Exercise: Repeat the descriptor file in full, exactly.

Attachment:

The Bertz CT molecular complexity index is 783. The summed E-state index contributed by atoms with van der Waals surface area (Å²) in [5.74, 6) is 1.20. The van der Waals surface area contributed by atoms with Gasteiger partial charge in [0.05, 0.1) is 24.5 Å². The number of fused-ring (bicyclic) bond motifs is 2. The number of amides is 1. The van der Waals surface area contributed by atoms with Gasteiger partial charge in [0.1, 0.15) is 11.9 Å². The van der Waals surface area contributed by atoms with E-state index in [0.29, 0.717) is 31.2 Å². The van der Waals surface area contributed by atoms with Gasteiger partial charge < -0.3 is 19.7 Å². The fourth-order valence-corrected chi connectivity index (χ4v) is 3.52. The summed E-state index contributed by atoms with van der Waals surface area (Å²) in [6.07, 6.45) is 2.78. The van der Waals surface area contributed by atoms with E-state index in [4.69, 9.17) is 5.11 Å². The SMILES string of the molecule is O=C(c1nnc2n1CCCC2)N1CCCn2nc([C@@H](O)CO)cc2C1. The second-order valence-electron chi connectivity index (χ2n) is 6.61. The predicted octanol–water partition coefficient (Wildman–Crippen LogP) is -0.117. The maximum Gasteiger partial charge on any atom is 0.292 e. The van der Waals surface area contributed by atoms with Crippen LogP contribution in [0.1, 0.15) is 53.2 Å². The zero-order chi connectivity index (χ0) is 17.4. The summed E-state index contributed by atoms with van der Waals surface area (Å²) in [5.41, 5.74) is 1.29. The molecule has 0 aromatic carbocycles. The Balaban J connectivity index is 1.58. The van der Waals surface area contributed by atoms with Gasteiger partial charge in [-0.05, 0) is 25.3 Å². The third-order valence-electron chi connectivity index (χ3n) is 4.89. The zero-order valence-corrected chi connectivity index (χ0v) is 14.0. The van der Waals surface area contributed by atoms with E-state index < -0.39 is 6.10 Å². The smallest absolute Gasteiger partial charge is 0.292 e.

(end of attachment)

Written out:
The Bertz CT molecular complexity index is 783. The summed E-state index contributed by atoms with van der Waals surface area (Å²) in [5.74, 6) is 1.20. The van der Waals surface area contributed by atoms with Gasteiger partial charge in [0.05, 0.1) is 24.5 Å². The number of fused-ring (bicyclic) bond motifs is 2. The number of amides is 1. The van der Waals surface area contributed by atoms with Gasteiger partial charge in [0.1, 0.15) is 11.9 Å². The van der Waals surface area contributed by atoms with E-state index in [0.29, 0.717) is 31.2 Å². The van der Waals surface area contributed by atoms with Gasteiger partial charge < -0.3 is 19.7 Å². The fourth-order valence-corrected chi connectivity index (χ4v) is 3.52. The summed E-state index contributed by atoms with van der Waals surface area (Å²) in [6.07, 6.45) is 2.78. The van der Waals surface area contributed by atoms with E-state index in [4.69, 9.17) is 5.11 Å². The SMILES string of the molecule is O=C(c1nnc2n1CCCC2)N1CCCn2nc([C@@H](O)CO)cc2C1. The second-order valence-electron chi connectivity index (χ2n) is 6.61. The predicted octanol–water partition coefficient (Wildman–Crippen LogP) is -0.117. The maximum Gasteiger partial charge on any atom is 0.292 e. The van der Waals surface area contributed by atoms with Crippen LogP contribution in [0.1, 0.15) is 53.2 Å². The zero-order chi connectivity index (χ0) is 17.4. The summed E-state index contributed by atoms with van der Waals surface area (Å²) in [5.41, 5.74) is 1.29. The molecule has 0 aromatic carbocycles. The Balaban J connectivity index is 1.58. The van der Waals surface area contributed by atoms with Gasteiger partial charge in [-0.05, 0) is 25.3 Å². The third-order valence-electron chi connectivity index (χ3n) is 4.89. The zero-order valence-corrected chi connectivity index (χ0v) is 14.0. The van der Waals surface area contributed by atoms with E-state index < -0.39 is 6.10 Å². The smallest absolute Gasteiger partial charge is 0.292 e.